Escape from Egypt!

I haven't posted anything lately, because since Purim, I've been working like a slave in ancient Egypt, cleaning the house for Passover.

It's an annual ritual -- one I dread and loathe.

Many people have written about a supposed "spiritual dimension" to this yearly drudgery. In exalted terms, they describe how removing every last crumb of hametz (leaven) from our houses prepares us to deeply experience the meaning of Passover.

Yeah....right.

Who are these people? Have they really ever cleaned for Passover? I suspect they haven't -- you can't spend weeks digging bread crumbs out of the crevices of your furniture and wax rhapsodic about it.

It's time to cast aside this nonsense about "spiritual betterment" and be honest.

There's nothing vaguely spiritual about folding yourself in half and swiveling your head around like Linda Blair in the Exorcist so that you can peer into the recesses of your oven and scrub at baked-on, caked-on hametz residue.

Shoving the refrigerator aside to reveal the greasy dust, lost magnets and errant food remnants underneath is not -- I repeat, not -- a transcendent experience. The grunts and expletives you emit while mopping up the mess are not prayers or hymns of praise.

I have never encountered the Divine while scraping ground-in chocolate cake out of the carpet.

This year, I say we acknowledge a dirty little secret -- the annual pre-Passover cleaning marathon is not good for the soul. It does nothing for the soul. In fact, my soul puts its feet up and laughs as it watches my body crawling around looking for wayward balls of Trix and dessicated bits of bagel that might have rolled under the stove.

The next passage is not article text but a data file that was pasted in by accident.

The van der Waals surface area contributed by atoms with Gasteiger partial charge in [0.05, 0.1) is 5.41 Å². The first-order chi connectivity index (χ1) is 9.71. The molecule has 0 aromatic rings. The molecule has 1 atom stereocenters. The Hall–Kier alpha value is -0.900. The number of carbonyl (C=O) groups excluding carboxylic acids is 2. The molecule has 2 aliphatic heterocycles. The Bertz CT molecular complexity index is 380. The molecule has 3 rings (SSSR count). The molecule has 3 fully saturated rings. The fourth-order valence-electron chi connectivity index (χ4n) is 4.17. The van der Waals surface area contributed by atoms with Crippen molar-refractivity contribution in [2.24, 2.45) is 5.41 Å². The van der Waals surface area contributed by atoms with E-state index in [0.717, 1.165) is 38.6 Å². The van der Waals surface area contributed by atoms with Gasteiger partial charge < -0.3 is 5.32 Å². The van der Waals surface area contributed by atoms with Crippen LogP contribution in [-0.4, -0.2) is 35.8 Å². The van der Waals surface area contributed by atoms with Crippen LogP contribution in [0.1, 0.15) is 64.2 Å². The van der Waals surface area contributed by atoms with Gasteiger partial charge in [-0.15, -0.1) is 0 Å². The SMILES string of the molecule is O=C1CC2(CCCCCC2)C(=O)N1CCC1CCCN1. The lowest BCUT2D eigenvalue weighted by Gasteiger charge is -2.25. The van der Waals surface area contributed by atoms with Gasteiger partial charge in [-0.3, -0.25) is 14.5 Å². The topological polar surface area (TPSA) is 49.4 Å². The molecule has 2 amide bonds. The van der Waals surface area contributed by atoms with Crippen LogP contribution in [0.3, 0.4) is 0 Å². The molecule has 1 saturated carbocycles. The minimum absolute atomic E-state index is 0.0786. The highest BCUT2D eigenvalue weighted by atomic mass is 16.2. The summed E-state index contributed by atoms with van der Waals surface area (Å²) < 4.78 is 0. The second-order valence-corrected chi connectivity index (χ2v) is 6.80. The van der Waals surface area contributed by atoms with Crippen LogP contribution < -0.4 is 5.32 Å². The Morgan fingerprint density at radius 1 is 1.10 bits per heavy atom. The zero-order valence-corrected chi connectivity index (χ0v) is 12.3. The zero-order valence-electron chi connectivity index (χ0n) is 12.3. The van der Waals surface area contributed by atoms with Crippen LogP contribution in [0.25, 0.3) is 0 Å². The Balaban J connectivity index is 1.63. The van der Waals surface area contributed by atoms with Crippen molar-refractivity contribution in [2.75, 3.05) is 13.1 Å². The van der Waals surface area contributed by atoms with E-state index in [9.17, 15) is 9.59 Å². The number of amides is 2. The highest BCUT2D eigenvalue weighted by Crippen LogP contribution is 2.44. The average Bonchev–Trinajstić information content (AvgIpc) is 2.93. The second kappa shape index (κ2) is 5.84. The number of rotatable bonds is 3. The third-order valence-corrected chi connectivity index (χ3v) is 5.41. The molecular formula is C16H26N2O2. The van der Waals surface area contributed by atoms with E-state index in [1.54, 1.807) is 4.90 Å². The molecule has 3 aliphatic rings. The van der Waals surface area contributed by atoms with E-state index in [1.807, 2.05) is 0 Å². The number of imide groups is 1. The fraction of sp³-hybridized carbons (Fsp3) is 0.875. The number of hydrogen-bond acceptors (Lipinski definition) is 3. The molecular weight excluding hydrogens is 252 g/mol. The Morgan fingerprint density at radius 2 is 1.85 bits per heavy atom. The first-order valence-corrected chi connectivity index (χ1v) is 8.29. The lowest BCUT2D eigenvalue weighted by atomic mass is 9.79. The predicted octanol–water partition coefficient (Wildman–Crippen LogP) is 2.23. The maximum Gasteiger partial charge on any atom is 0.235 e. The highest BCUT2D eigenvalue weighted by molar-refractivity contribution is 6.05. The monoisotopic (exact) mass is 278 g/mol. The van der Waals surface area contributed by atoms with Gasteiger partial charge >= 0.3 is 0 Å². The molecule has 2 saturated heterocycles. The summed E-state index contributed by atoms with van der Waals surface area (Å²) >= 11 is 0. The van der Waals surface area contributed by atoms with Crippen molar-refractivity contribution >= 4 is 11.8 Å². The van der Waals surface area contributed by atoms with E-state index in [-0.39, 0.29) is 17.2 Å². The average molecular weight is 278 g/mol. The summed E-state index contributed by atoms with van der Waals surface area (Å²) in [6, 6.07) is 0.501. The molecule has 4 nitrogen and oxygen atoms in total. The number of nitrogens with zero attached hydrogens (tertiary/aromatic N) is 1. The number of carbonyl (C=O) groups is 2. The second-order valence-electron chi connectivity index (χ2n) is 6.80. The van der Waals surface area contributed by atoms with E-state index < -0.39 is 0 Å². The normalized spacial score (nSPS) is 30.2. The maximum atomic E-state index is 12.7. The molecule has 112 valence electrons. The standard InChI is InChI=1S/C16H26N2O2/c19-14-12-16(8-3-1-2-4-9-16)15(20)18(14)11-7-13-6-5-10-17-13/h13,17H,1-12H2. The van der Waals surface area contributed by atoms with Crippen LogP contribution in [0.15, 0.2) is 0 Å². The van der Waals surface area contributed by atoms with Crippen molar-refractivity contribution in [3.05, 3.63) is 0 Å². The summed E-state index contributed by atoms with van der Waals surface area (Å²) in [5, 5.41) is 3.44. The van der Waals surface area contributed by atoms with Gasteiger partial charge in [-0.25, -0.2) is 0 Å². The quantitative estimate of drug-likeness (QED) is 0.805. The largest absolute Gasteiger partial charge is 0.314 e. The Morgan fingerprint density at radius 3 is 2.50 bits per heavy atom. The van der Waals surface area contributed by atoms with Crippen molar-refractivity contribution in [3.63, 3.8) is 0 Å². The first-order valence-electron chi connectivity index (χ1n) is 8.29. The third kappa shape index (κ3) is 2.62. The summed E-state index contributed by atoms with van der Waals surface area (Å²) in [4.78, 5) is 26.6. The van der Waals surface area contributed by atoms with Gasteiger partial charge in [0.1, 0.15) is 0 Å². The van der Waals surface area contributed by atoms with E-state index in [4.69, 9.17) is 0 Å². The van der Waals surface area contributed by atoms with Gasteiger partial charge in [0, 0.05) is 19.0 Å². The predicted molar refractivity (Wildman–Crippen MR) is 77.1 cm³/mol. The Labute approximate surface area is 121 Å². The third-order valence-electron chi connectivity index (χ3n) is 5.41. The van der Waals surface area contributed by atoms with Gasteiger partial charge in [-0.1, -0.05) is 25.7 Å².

So why do I bother with all that obsessive-compulsive spring cleaning when I could be doing something spiritual, like reviewing the haggadah and meditating on its subtleties? Why do I battle the enemy hametz for a Pyrrhic victory when I could just sweep all those hateful crumbs under the rug and be done with it? My seder guests won't know the difference, right?

True. But I will, and there's the rub. Purging my house of hametz has become a necessary prerequisite for celebrating Passover. It alters the space (my house is never as clean as it is on Erev Pesach) and sets the stage. Cleaning is part of the theatrical experience that is Passover, when we reenact yet again the story of our People's unbelievable liberation from bondage.

And when that dramatic retelling is over, there are crumbs everywhere! Bits of matzah freckle the tablecloth and the floor. And I don't have to worry about it, because it's not hametz! After weeks of freaking out about the possibility of a forgotten granola bar lurking in the back of a cupboard, and shrieking at my family, "Don't eat that toast in here! This room is a hametz-free zone," I can finally relax and enjoy my own liberation from the bondage of dust cloths and scrub brushes.

And that, my friends, is what you call the sweet taste of freedom.

Hag pesach sameach! Have a happy and kosher Passover! 

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